Gun Nomenclature And The Media

When it comes to guns, the media is so ignorant. We have all seen the various “Journalist Guide to Firearms Identification” cartoons where every gun is either an AK-47 or a Glock such as the one below.

Thanks to a reporter named John Barna of the Gloucester County (NJ) Times I may have an alternative. Reporting on the sentencing of a felon in possession of a firearm, here is how the firearm in question was identified.

On July 10, 2010, Burks knowingly possessed a 9mm Springfield Armory model XD-9 Sub-Compact Luger pistol, with a 16-round, high-capacity magazine, at a McDonald’s restaurant in Camden. Burks was found with the pistol during an arrest on unrelated weapons charges. Burks had previous felony convictions at the time.

I am still trying to wrap my head around a polymer Luger P.08 much less a sub-compact one made by Springfield Armory in Croatia.

I have a modest suggestion for Mr. Barna and everyone else in the media. The next time you decide to write about a gun as part of a story – even a mere 3-paragraph story – go to the NSSF website and read the “Writer’s Guide to Firearms and Ammunition.” It will keep you from sounding stupid.

Two Years In Her Majesty’s Prisons For….An Air Rifle?

In the country formerly known as Great Britain, Karl Blennerhassett, 29, of Up Holland, West Lancashire was sentenced to two years in prison for having four air rifles and bullets without the “proper licenses”. Mr. Blennerhassett is a collector of antique firearms which he legally possessed.

These four pellet guns were found when police raided his apartment last December along with 140 other antique firearms.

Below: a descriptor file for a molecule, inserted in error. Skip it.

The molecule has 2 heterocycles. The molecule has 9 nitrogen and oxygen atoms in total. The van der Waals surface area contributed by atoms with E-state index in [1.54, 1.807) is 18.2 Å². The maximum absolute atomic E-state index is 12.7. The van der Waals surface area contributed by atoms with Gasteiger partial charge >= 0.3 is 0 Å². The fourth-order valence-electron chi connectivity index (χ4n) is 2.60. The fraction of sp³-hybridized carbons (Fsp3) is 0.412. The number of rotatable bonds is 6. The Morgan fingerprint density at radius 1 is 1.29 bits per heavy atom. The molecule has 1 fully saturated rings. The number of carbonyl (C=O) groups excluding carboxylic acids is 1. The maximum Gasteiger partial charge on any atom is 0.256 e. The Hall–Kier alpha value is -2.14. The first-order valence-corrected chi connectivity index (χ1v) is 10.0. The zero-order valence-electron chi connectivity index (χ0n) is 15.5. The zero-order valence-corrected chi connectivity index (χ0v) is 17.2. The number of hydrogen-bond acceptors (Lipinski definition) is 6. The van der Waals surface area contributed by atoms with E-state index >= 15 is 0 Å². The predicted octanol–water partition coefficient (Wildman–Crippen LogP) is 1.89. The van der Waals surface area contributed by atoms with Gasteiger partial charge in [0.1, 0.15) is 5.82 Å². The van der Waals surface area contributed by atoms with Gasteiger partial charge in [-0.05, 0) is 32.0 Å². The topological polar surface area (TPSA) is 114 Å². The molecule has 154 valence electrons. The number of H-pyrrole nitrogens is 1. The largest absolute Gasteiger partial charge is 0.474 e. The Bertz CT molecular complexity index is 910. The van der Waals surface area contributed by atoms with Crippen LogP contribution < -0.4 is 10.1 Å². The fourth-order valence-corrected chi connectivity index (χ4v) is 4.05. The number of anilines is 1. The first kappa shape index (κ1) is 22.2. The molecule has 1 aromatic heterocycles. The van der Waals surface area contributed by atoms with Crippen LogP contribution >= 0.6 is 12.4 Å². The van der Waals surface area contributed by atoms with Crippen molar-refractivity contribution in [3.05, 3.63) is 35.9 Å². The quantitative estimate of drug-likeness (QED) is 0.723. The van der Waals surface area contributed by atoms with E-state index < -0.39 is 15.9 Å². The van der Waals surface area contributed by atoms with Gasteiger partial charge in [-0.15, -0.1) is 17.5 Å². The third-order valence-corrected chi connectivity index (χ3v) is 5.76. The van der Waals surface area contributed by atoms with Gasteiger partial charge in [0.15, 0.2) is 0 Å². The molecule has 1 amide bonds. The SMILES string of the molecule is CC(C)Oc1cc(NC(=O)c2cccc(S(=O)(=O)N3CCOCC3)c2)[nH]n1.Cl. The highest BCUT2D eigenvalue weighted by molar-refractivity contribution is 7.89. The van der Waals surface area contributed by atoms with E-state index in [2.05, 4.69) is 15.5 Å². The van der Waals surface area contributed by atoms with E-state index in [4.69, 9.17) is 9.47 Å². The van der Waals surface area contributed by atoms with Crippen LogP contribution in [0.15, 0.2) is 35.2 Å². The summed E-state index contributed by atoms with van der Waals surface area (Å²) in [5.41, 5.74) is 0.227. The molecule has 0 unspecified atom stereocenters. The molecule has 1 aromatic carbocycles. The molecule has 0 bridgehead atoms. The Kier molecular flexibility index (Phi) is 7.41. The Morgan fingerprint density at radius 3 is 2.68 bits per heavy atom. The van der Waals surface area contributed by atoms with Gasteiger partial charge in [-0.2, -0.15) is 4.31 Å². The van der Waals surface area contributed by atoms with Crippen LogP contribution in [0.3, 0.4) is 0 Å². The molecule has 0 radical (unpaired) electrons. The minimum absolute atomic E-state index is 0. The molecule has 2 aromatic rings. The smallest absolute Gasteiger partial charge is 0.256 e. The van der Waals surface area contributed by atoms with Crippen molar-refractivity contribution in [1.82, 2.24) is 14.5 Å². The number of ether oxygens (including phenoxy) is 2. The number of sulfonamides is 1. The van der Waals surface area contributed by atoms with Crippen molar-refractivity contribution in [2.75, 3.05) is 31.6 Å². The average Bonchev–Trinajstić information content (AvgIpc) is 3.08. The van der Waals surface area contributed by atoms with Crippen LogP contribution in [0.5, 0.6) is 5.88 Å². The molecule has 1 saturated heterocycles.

Blennerhassett admitted possessing one air rifle without a certificate, which was just over the permitted velocity limit, and was convicted by a jury of illegally possessing three others which had been modified, and two charges of possessing a bullet.

‘Each of these three rifles are deemed specially dangerous under the legislation,’ said Judge Mark Brown.

‘Each was of high specification in that each had been fitted with a sound moderator and telescopic sight. Each had been modified and modified in a very professional way.’

The judge accepted that Blennerhassett had not modified the weapons himself but he did not accept that he had not known they were modified.

Specially dangerous? I guess he means that it could put your eye out – and do it quietly. Judge Brown then goes on to ask the prosecutor to ask the Home Office to consider legislation for antique firearms as he is concerned about them.

Judge Brown then told Mr. Blennerhassett as he was sentenced that “The control and regulation of firearms is an extremely important matter in relation to maintaining public safety.”

Public safety or control of the populace? I think we know the answer to that given that criminals and gangs in the UK seem to obtain firearms now more readily than ever before. It is only the non-criminal class who are impacted by these laws.